Data Analytics: Integration into a Graduate Managerial Accounting Course
Laurie J. Corradino, Colorado State University – Pueblo, Colorado, USA
Data analytics has become the buzz word in the accounting profession with colleges of business and accounting faculty attempting to address the need for related instruction and student skill building in this area as part of their curriculums. To date, implementation methods have varied spanning simply offering a stand-alone course in data analytics, integrating data analytics into most or all courses in the current accounting curriculum, and even creating new tracks or degrees within undergraduate or graduate accounting programs. In this paper, I describe a multi-stage approach to integrating knowledge and application of data analytics into a Master’s in Accounting (MS Accounting) Seminar in Managerial Accounting course including providing a conceptual foundation, identifying real-world applications, building critical thinking and software skills, and tying it all together in a final student-designed data analysis project.
Keywords: Teaching, Accounting, Data Analytics, Big Data, Tableau, SAS, Excel
An Introduction to the “How To” for AI and Machine Learning
Steven Kursh, Software Analysis Group, Cambridge, MA and Vanderbilt University
Arthur Schnure, Software Analysis Group, Cambridge, MA
This paper provides an overview of Artificial Intelligence (AI) and Machine Learning (ML) with a focus on discussing the processes used to develop and implement an AI application. We review the key components in building an AI application and then proceed to discuss the “how to.” The review of key components covers six major components including data sources, source code, and algorithms used to train the application (i.e., machine learning) and use of an AI application to fit specific business needs. The paper also provides background on biases with AI-related work as well as samples of different algorithms and models. Finally, we discuss next steps for the reader to consider if s/he wants to pursue AL and ML projects at her/his organization.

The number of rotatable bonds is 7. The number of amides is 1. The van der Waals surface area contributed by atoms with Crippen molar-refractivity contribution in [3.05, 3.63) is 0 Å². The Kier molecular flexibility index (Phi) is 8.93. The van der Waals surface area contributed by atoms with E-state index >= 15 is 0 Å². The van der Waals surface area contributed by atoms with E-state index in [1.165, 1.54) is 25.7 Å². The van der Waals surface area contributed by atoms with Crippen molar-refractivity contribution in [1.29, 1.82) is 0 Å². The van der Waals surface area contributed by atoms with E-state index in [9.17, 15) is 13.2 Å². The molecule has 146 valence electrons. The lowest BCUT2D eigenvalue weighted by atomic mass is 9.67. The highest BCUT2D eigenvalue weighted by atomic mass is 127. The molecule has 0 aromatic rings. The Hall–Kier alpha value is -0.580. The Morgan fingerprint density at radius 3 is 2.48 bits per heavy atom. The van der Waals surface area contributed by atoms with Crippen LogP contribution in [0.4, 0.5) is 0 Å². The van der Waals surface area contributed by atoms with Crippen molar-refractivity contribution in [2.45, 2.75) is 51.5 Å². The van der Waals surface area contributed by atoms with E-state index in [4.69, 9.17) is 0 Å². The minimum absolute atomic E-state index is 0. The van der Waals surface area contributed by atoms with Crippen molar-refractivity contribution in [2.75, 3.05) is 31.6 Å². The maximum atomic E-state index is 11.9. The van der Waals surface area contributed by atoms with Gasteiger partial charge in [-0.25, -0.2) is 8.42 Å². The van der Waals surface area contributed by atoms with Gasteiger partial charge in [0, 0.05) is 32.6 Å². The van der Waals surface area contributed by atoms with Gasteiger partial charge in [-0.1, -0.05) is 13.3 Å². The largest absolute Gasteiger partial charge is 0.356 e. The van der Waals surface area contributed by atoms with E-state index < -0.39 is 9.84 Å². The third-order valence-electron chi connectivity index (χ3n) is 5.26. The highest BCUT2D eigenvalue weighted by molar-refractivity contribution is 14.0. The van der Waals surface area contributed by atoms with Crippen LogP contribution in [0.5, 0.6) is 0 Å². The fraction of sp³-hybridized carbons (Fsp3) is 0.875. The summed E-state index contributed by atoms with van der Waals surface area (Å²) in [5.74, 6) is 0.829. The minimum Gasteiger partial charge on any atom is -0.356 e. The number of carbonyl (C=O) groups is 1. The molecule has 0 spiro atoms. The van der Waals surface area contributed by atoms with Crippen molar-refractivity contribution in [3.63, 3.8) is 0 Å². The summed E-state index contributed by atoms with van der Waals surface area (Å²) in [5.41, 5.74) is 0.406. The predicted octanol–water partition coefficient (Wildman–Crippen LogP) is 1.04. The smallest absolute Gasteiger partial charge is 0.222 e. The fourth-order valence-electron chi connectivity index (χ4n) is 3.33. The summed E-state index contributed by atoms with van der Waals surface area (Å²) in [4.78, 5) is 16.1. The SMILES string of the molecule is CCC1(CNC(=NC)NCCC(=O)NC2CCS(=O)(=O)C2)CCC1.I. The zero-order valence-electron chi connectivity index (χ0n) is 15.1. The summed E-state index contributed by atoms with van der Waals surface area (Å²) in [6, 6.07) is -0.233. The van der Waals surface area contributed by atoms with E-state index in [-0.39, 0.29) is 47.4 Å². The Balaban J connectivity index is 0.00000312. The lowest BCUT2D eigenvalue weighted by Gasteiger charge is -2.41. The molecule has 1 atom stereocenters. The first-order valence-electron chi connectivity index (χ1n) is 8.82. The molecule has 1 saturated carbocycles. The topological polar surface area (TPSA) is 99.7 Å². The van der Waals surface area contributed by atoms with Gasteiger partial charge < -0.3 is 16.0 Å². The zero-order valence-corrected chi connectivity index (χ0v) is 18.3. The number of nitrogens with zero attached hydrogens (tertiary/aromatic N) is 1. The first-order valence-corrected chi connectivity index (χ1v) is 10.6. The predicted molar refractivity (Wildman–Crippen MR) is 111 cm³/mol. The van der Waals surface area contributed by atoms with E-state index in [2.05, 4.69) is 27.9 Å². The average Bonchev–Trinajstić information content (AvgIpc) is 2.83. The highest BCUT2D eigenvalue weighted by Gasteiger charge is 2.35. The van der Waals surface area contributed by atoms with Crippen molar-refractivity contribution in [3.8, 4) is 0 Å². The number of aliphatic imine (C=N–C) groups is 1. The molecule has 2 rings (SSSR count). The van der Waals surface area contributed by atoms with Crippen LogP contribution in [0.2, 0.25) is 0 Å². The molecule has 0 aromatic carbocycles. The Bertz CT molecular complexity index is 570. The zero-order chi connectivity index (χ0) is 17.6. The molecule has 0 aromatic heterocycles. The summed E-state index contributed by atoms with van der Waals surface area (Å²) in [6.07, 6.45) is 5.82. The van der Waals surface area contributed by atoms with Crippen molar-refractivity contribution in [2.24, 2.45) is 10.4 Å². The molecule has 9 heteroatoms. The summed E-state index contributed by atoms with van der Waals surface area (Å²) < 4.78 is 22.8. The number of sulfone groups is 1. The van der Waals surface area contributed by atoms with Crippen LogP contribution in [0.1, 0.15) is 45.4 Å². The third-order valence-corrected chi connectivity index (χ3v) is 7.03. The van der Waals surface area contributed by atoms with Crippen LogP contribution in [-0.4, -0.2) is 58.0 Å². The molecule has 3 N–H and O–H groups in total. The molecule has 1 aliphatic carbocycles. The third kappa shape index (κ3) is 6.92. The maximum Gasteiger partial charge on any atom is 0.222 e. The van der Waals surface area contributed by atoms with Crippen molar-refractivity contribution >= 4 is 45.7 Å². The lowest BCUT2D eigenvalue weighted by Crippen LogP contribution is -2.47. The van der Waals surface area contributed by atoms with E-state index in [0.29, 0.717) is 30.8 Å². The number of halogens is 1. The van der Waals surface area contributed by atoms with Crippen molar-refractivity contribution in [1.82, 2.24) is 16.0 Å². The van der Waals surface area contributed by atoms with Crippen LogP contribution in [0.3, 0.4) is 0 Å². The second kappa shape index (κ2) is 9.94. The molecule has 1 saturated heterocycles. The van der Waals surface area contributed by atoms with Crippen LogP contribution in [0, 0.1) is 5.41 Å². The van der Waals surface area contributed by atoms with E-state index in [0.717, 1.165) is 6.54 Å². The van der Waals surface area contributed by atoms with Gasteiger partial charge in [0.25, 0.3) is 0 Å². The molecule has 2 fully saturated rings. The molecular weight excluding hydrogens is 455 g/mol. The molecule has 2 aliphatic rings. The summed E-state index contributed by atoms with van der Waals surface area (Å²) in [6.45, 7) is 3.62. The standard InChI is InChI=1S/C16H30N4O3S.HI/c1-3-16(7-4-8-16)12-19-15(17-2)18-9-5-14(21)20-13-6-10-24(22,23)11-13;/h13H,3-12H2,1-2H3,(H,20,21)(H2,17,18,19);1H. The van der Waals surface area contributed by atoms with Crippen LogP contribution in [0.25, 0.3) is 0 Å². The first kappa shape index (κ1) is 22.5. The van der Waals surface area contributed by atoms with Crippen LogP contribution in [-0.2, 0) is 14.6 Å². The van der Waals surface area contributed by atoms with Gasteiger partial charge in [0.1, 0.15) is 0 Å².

Keywords: Amazon Web Services, Artificial intelligence, Google Cloud, Machine Learning, Microsoft Azure, Natural Language Processing, Python
IT Certification Courseware for Experiential Learning and AOL
Karen St. John, Abilene Christian University, Texas, USA Jeremy St. John, Angelo State University, Texas, USA John Hall, Angelo State University, Texas, USA
Assurance of Learning (AOL) for continuous improvement is a vital part of AACSB business school programs. New standards are meant to help business schools provide students with a learning experience needed for success in today’s organizations. However, learning is difficult to assess and report especially for technology intensive courses requiring constant updates before reporting cycles conclude and reflection can occur. This study introduces professional certification courseware as a means of promoting and assuring experiential learning and technology related requirements of AACSB’s new 2020 curriculum standards while simultaneously keeping courses on the cutting edge. Professional certification courseware was integrated in computer Networking and Security courses at both a private and public university. Objective measurements obtained from the courseware were combined with a survey of student perceptions on experiential learning confirming that professional certification helps achieve AACSB’s goals.